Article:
The Mall at Green Hills is the largest retail destination in the neighborhood, with a Nordstrom, Restoration Hardware and soon-to-open Crate & Barrel. Hill Center Green Hills also offers a destination for those who enjoy access to high-end shopping. The shopping scene is complemented by new restaurants, like Char, True Food Kitchen and Brixx Pizza, all located at the ground-level of the impressive 27-story Vertis apartment building.
“A destination for food and bars, the Gulch attracts people who are on the go and who enjoy nightlife, eating out every night and hearing music at the Station Inn,” Yvonne explains, of the type of community the Gulch attracts. A hive of activity, the Gulch offers an energy unlike what you’ll find in Nashville’s other neighborhoods. With high-rise and apartment living, the growing neighborhood, a walkable and LEED-certified community, is considered a microcosm of the downtown core. Growth in the trendy neighborhood is showing no signs of slowing, and boutique hotels, chic condos, shops and restaurants continue to open in this hip and bustling area.
Local hospitals and universities attract residents to the Hillsboro/West End neighborhoods. “It is a mid- to high-density area with a lot of residential offerings along the West End corridor,” Nathan explains the residential landscape. “As you transition to Hillsboro Village, and the Richland/Whitland neighborhoods outside of 440, you will find more single-family homes.”
The Hillsboro-West End Neighborhood Association was founded in 1975 and continues to protect the quality of the neighborhood and its historic homes. Hillsboro Village was one of Nashville’s first urban, walkable neighborhoods and continues to charm today with coffee shops, a historic theater and well-preserved family homes. Due to its convenience to area hospitals and schools, the neighborhood is also home to a large concentration of college students and university and medical staff. For a nature fix, Centennial Park is a central attraction for everyone in the neighborhood.
Sylvan Park/The Nations
Two neighborhoods located off of the growing Charlotte corridor, Sylvan Park and The Nations continue to receive increased attention from homeowners and developers. Sylvan Park continues to grow with a mix of historic homes and new builds located on larger lots with mature landscaping. “Homes here are sizable because the lots are larger,” Nathan explains. Healthy lifestyle is also critical for Sylvan Park residents, who eagerly take advantage of the sidewalk-lined streets and Greenway that encircles the 27-hole McCabe Golf Course. Historically considered a family neighborhood for its walkability, Little League field, neighborhood elementary school and family-friendly dining options, Sylvan Park also has a few retail options as well as a nearby library and farmers market during the spring, summer and fall months.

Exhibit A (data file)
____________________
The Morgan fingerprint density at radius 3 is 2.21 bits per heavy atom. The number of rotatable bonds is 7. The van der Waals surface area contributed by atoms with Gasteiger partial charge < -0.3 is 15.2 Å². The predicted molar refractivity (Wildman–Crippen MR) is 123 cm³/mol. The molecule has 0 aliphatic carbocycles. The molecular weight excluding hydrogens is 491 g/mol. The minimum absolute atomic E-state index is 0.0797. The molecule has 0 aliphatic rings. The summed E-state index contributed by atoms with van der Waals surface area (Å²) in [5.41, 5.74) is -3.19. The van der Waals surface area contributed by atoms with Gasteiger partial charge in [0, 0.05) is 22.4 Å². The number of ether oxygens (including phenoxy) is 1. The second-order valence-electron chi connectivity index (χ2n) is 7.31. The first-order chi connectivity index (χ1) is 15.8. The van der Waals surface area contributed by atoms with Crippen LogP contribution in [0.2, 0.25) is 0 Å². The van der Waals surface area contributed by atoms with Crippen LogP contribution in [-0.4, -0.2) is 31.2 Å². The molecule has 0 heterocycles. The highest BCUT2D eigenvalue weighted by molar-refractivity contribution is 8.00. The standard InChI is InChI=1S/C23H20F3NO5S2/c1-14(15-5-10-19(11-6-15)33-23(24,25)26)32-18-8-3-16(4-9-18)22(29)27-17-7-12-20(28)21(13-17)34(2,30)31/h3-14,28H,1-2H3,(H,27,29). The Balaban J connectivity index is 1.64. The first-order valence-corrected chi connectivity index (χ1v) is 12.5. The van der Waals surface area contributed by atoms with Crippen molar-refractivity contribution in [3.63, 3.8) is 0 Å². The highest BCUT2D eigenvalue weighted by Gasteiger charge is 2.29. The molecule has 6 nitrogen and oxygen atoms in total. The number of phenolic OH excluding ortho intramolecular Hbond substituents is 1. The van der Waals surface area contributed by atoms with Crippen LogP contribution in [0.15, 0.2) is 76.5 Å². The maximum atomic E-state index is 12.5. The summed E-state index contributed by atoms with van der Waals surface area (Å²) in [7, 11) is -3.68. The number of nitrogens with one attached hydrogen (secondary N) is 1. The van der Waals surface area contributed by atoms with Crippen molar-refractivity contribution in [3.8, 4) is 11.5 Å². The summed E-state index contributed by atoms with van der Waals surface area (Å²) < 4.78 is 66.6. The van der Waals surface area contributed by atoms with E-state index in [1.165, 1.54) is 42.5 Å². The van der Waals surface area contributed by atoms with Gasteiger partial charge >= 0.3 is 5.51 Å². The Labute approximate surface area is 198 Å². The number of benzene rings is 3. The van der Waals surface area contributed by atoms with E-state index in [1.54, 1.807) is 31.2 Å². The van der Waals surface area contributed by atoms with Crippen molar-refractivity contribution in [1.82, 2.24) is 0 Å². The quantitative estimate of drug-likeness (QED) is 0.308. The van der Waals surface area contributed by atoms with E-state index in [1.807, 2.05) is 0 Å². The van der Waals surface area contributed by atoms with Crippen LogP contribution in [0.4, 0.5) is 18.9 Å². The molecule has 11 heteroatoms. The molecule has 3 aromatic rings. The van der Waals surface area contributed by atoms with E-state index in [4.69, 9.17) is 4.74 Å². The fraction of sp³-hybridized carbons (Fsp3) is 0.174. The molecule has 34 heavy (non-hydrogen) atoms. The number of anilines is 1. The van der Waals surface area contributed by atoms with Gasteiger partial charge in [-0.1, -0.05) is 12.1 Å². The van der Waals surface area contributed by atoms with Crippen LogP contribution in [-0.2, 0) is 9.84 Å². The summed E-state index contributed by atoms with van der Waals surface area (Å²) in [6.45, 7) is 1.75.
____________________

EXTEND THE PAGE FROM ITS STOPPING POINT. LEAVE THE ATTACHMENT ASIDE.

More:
The Nations’ is growing around the central district of 51st Avenue, which is chock-full of dining and retail establishments. “In the Nations, the building envelopes are smaller, so smaller, more affordable homes are being built,” adds Nathan. The Nations is seeing faster growth, too, because the once-industrial area has more options for expansion. Residents skew on the younger side, who enjoy partaking in the neighborhood amenities, which include coffee shops, pubs and easy access to the interstate.
When you’re moving into the city from a nearby neighborhood, from another state or even from across the pond, and you’re ready to find the right expert Realtor who fits your exact needs, contact Vice President of Relocation, Paige Thompson at [email protected]
This article is sponsored by Zeitlin Sotheby’s International Realty.